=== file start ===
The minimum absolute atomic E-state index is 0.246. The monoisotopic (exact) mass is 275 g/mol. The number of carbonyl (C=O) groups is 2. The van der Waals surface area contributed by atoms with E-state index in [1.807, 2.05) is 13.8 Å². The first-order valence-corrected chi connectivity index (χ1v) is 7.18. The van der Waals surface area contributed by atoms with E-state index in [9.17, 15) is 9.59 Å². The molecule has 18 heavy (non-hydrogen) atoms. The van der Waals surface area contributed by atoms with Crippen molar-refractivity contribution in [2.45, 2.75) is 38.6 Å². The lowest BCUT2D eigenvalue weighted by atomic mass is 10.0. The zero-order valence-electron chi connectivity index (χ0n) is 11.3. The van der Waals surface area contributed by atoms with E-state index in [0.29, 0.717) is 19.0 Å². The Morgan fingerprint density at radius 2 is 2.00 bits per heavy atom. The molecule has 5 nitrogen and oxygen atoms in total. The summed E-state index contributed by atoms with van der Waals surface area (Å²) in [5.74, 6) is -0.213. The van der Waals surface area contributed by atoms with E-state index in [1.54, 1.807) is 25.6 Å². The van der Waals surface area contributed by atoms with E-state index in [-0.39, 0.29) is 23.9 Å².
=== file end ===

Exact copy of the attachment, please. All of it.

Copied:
The minimum absolute atomic E-state index is 0.246. The monoisotopic (exact) mass is 275 g/mol. The number of carbonyl (C=O) groups is 2. The van der Waals surface area contributed by atoms with E-state index in [1.807, 2.05) is 13.8 Å². The first-order valence-corrected chi connectivity index (χ1v) is 7.18. The van der Waals surface area contributed by atoms with E-state index in [9.17, 15) is 9.59 Å². The molecule has 18 heavy (non-hydrogen) atoms. The van der Waals surface area contributed by atoms with Crippen molar-refractivity contribution in [2.45, 2.75) is 38.6 Å². The lowest BCUT2D eigenvalue weighted by atomic mass is 10.0. The zero-order valence-electron chi connectivity index (χ0n) is 11.3. The van der Waals surface area contributed by atoms with E-state index in [0.29, 0.717) is 19.0 Å². The Morgan fingerprint density at radius 2 is 2.00 bits per heavy atom. The molecule has 5 nitrogen and oxygen atoms in total. The summed E-state index contributed by atoms with van der Waals surface area (Å²) in [5.74, 6) is -0.213. The van der Waals surface area contributed by atoms with E-state index in [1.54, 1.807) is 25.6 Å². The van der Waals surface area contributed by atoms with E-state index in [-0.39, 0.29) is 23.9 Å².